Boardwalk Replacement Project A Must This Year

Boardwalk Replacement Project A Must This Year

With skyrocketing lumber prices caused by supply concerns and shipping delays, Ocean City needs to have another conversation about the surface of the Boardwalk. It’s clear the replacement project needs to happen after this summer.

It’s going to cost much more – potentially more than double – than budgeted to replace the wooden decking of the Boardwalk this offseason. We have always advocated for retaining the true wooden nature of the Boardwalk, but times have changed, and a thorough examination of all other options should be considered before proceeding with wood again.

Lumber costs are at all-time highs currently due to pandemic-related factors, most specifically supply and demand. Therefore, Ocean City would be wise to take a deep dive immediately into all options including stamped concrete, which can be made to resemble wood and have a longer life.

Back in 2011, the last time the Boardwalk was reconstructed, a serious discussion was had on what surface to use. An online opinion poll was conducted over the course of a month with an all wooden deck in first with 51% of the votes followed by wooden with a stamped concrete lane to resemble wooden boards in second place and a wooden board surface with a concrete train lane a distant third place. The council ultimately voted for an all wooden surface on the boards and the tram lane built with standard concrete.

The wooden planks on the Boardwalk typically need replacing every 10 years and the city is now at that time. Prior to the pandemic, the city would have likely reconstructed a portion of the Boardwalk this past fall and winter. The city opted to push the project off last summer because of the high lumber cost. As of now, the first phase of the Boardwalk project – the Inlet to 9th Street including the pier tram detour path — will take place this fall. Discussion was held this week and the council seemed to support the city engineer’s position the project needs to be done this offseason rather than waiting another year for lumber prices to stabilize.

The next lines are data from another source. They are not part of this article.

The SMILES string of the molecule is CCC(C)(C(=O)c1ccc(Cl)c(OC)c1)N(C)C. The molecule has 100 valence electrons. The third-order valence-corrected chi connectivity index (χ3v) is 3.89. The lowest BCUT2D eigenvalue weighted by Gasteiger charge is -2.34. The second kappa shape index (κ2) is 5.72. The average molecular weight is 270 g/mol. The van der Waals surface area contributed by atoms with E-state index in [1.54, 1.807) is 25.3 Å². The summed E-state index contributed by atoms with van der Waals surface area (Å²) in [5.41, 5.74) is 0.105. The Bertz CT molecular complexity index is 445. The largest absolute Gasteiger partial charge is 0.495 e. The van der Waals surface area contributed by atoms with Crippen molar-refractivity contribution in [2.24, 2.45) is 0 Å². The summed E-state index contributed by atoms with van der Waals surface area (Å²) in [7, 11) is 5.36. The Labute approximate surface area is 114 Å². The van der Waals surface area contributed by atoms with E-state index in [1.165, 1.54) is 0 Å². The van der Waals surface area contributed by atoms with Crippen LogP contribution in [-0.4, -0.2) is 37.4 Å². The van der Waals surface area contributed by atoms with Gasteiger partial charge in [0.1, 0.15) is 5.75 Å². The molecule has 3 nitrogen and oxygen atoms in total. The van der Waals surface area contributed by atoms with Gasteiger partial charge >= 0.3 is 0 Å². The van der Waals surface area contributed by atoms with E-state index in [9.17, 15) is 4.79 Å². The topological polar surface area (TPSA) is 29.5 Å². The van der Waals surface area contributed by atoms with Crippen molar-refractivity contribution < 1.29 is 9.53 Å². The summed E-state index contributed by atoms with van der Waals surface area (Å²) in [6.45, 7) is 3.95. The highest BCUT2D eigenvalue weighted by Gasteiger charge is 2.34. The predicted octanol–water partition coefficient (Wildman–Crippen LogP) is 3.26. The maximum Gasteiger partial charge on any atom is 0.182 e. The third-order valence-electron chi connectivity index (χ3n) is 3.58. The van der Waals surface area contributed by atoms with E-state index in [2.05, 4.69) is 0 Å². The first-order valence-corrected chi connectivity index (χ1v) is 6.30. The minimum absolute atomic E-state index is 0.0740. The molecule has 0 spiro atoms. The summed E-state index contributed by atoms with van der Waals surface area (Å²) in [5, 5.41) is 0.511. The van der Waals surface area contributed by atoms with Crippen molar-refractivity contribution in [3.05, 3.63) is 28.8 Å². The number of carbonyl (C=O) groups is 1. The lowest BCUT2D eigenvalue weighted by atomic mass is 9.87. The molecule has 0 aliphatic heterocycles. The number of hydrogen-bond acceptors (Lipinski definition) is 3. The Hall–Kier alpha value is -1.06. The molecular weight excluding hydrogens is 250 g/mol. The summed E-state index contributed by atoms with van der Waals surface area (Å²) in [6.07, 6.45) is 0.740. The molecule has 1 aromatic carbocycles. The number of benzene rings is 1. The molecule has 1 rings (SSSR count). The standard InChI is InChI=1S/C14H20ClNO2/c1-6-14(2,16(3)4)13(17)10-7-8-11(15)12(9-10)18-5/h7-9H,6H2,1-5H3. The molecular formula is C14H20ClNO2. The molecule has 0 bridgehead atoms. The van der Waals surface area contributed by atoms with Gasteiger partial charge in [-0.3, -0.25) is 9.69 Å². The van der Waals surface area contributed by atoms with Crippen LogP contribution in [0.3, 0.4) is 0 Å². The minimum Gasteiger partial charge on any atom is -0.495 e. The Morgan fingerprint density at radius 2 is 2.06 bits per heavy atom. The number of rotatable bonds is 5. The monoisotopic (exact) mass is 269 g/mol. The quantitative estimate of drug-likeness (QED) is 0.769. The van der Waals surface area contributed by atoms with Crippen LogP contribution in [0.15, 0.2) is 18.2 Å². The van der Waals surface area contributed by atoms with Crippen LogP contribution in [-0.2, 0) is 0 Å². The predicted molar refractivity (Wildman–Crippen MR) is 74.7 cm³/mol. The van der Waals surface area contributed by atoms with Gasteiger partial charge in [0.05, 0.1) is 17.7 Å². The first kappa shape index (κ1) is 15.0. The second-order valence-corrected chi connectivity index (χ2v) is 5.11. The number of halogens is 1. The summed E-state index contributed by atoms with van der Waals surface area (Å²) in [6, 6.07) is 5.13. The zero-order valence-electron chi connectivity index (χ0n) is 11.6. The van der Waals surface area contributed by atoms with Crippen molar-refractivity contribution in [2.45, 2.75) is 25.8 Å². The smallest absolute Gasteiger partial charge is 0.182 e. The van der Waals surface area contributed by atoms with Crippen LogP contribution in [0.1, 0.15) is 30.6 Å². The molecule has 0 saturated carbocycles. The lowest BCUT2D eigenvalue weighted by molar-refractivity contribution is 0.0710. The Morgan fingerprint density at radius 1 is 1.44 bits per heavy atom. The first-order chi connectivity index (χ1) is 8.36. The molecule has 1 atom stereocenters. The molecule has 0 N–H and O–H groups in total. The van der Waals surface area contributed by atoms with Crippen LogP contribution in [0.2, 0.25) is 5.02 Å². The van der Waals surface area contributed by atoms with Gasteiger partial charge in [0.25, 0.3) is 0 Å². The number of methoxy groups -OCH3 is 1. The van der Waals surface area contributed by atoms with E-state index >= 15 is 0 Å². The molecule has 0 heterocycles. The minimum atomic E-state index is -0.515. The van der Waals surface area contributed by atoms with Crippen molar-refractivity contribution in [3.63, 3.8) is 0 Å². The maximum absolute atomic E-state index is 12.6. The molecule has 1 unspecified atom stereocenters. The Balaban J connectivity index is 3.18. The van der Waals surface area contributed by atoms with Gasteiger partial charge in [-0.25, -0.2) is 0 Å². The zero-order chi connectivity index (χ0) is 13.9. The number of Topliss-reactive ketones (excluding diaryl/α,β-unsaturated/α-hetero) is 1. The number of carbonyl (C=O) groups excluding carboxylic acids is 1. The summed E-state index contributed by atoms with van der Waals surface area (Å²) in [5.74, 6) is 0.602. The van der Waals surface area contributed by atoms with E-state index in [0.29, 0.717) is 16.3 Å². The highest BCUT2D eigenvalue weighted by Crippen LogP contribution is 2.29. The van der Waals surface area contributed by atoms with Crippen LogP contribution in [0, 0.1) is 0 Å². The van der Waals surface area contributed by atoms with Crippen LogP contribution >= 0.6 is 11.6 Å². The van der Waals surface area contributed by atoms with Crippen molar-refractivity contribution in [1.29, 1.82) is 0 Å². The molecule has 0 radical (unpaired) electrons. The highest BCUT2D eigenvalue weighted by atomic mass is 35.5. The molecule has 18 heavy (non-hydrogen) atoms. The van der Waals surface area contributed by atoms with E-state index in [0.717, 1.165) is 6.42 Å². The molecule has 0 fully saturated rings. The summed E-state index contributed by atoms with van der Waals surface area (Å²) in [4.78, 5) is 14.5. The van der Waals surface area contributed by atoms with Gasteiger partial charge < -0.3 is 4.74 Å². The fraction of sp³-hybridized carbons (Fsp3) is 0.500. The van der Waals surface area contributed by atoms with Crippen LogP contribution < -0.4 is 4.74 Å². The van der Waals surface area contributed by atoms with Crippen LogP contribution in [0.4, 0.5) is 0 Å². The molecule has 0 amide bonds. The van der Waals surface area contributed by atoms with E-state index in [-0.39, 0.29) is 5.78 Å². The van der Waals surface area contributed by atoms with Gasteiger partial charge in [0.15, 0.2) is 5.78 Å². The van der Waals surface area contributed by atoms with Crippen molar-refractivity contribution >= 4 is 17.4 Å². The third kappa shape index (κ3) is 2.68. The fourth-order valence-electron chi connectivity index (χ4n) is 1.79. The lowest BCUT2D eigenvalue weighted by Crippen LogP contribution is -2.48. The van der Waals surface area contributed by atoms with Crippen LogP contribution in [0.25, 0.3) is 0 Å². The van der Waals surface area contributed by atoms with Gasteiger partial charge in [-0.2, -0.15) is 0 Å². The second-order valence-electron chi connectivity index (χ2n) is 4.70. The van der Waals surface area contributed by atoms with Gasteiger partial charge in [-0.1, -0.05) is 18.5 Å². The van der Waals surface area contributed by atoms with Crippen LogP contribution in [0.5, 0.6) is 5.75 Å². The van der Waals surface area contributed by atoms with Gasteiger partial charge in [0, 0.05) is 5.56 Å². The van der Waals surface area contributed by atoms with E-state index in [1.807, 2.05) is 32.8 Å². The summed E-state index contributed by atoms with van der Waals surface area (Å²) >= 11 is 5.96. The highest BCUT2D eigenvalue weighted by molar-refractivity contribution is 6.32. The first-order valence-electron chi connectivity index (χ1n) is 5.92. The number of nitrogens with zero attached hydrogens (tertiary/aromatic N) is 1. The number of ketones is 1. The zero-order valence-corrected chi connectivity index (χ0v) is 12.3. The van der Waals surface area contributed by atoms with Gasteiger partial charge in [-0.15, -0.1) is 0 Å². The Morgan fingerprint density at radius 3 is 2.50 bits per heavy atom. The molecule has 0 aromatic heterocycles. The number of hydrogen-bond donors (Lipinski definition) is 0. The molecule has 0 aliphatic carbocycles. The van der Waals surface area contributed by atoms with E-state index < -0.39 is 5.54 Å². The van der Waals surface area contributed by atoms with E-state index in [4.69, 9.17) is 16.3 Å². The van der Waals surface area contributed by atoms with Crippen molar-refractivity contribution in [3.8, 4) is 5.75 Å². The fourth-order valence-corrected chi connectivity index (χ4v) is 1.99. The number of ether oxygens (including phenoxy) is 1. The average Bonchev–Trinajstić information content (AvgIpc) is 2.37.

It’s clear from a layman’s perspective the Boardwalk’s condition is suffering. It looks silly in some areas with brand new wooden beams – needed to replace failing pieces — mixed in with old ones.

Though wood will likely be the conclusion again – as it has multiple times when different councils have discussed the issue – we think the city needs to take another look at different surfaces and ensure the hefty investment in wood is still the desire. It’s wise to explore the marketplace again even if the current direction is sustained.

About The Author: Steven Green

Alternative Text

The writer has been with The Dispatch in various capacities since 1995, including serving as editor and publisher since 2004. His previous titles were managing editor, staff writer, sports editor, sales account manager and copy editor. Growing up in Salisbury before moving to Berlin, Green graduated from Worcester Preparatory School in 1993 and graduated from Loyola University Baltimore in 1997 with degrees in Communications (journalism concentration) and Political Science.